Wiley's journey to becoming the Godfather of Grime is set to be the subject of a new documentary.
The 'Wearing My Rolex' hitmaker - whose real name is Richard Cowie - says that while the film will focus on the "highs and lows" of his life and career, he's doing it for Grime as a genre and the "lost" musicians who have brought it to the mainstream.
He said: "This is my life, my highs and lows, but it's not really all about me.
"When I make music, help the scene or even do something like this, it's like I'm not alone any more. It's for people who grew up like me. I'm doing it to help people who are lost like me."
The 39-year-old rapper - who was awarded an MBE this year - is yet to choose who will portray him in the documentary.
The film is being helmed by Adam Smith - who has worked on similar projects for The Chemical Brothers and Mike Skinner from The Streets - and Wiley's sister Janaya Cowie is reportedly set to executive produce.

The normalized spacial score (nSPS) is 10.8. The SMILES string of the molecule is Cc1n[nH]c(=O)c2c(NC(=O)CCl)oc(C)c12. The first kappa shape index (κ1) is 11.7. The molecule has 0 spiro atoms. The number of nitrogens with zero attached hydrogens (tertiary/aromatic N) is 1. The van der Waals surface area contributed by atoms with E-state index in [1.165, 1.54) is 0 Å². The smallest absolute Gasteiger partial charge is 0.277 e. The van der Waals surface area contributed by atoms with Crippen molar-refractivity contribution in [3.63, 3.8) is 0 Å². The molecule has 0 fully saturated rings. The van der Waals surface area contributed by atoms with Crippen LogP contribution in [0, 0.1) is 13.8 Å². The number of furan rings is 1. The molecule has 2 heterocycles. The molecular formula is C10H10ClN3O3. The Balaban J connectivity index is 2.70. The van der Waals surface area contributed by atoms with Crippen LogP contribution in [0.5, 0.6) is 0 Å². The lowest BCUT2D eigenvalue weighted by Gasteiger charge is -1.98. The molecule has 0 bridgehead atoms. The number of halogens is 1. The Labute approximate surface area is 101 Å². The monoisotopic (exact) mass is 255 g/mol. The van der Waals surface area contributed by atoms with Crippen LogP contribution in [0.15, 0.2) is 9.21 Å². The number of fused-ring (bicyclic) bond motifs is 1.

Pulse Films - who did Beyonce's 65-minute visual film 'Lemonade' - and BMG are producing the documentary, which is titled 'Wiley'.
Speaking last year, Wiley - who released his 12th studio album 'Godfather II', the second half of 2017's 'Godfather' - claimed the sound currently enjoying chart success "is not grime".
He explained: "No-one's had a grime number one.
"Any number one that anyone's had, it's pop music.
"England is built on pop music, that's why the show was called 'Top of the Pops'. It's a strong pop market."
Wiley insisted he didn't wish to detract from the recent success of acts like Stormzy and Skepta.
But he feels that the sound he helped to create has been watered down over time in order to make it more radio-friendly.
The London rapper said: "Stormzy and Skepta have made it into something today that pays as well as pop does."
Meanwhile, speaking of his royal title, he said: "I'm honoured to be receiving an MBE. It feels like the school grade I wanted and didn't get but now I'm finally there."
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